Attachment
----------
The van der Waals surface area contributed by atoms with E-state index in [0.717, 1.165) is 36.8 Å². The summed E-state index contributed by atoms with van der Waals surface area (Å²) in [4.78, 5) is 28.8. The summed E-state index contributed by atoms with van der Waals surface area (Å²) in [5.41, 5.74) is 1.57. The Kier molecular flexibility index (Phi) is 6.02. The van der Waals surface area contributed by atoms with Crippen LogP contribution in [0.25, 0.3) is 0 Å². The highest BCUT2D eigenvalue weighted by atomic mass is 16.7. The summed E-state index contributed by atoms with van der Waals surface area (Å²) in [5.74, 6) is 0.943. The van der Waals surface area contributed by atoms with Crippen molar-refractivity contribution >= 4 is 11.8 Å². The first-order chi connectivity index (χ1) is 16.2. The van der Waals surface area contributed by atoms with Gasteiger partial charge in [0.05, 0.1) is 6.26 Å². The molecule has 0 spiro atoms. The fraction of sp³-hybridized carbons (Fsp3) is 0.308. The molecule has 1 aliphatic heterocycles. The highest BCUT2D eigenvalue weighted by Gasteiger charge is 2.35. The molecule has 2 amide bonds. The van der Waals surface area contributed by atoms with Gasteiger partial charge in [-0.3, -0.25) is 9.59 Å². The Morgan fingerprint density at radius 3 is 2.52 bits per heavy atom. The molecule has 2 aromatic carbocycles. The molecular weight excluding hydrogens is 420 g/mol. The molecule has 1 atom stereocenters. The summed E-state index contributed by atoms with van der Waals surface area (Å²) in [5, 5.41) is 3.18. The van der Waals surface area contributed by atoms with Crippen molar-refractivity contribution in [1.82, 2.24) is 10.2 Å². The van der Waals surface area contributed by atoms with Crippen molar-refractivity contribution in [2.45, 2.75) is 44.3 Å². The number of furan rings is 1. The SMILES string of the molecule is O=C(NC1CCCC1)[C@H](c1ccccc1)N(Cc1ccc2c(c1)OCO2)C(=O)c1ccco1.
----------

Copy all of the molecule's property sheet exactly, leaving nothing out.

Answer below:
The van der Waals surface area contributed by atoms with E-state index in [0.717, 1.165) is 36.8 Å². The summed E-state index contributed by atoms with van der Waals surface area (Å²) in [4.78, 5) is 28.8. The summed E-state index contributed by atoms with van der Waals surface area (Å²) in [5.41, 5.74) is 1.57. The Kier molecular flexibility index (Phi) is 6.02. The van der Waals surface area contributed by atoms with Crippen LogP contribution in [0.25, 0.3) is 0 Å². The highest BCUT2D eigenvalue weighted by atomic mass is 16.7. The summed E-state index contributed by atoms with van der Waals surface area (Å²) in [5.74, 6) is 0.943. The van der Waals surface area contributed by atoms with Crippen molar-refractivity contribution >= 4 is 11.8 Å². The first-order chi connectivity index (χ1) is 16.2. The van der Waals surface area contributed by atoms with Gasteiger partial charge in [0.05, 0.1) is 6.26 Å². The molecule has 0 spiro atoms. The fraction of sp³-hybridized carbons (Fsp3) is 0.308. The molecule has 1 aliphatic heterocycles. The highest BCUT2D eigenvalue weighted by Gasteiger charge is 2.35. The molecule has 2 amide bonds. The van der Waals surface area contributed by atoms with Gasteiger partial charge in [-0.3, -0.25) is 9.59 Å². The Morgan fingerprint density at radius 3 is 2.52 bits per heavy atom. The molecule has 2 aromatic carbocycles. The molecular weight excluding hydrogens is 420 g/mol. The molecule has 1 atom stereocenters. The summed E-state index contributed by atoms with van der Waals surface area (Å²) in [5, 5.41) is 3.18. The van der Waals surface area contributed by atoms with Crippen molar-refractivity contribution in [1.82, 2.24) is 10.2 Å². The van der Waals surface area contributed by atoms with Crippen molar-refractivity contribution in [2.45, 2.75) is 44.3 Å². The number of furan rings is 1. The SMILES string of the molecule is O=C(NC1CCCC1)[C@H](c1ccccc1)N(Cc1ccc2c(c1)OCO2)C(=O)c1ccco1.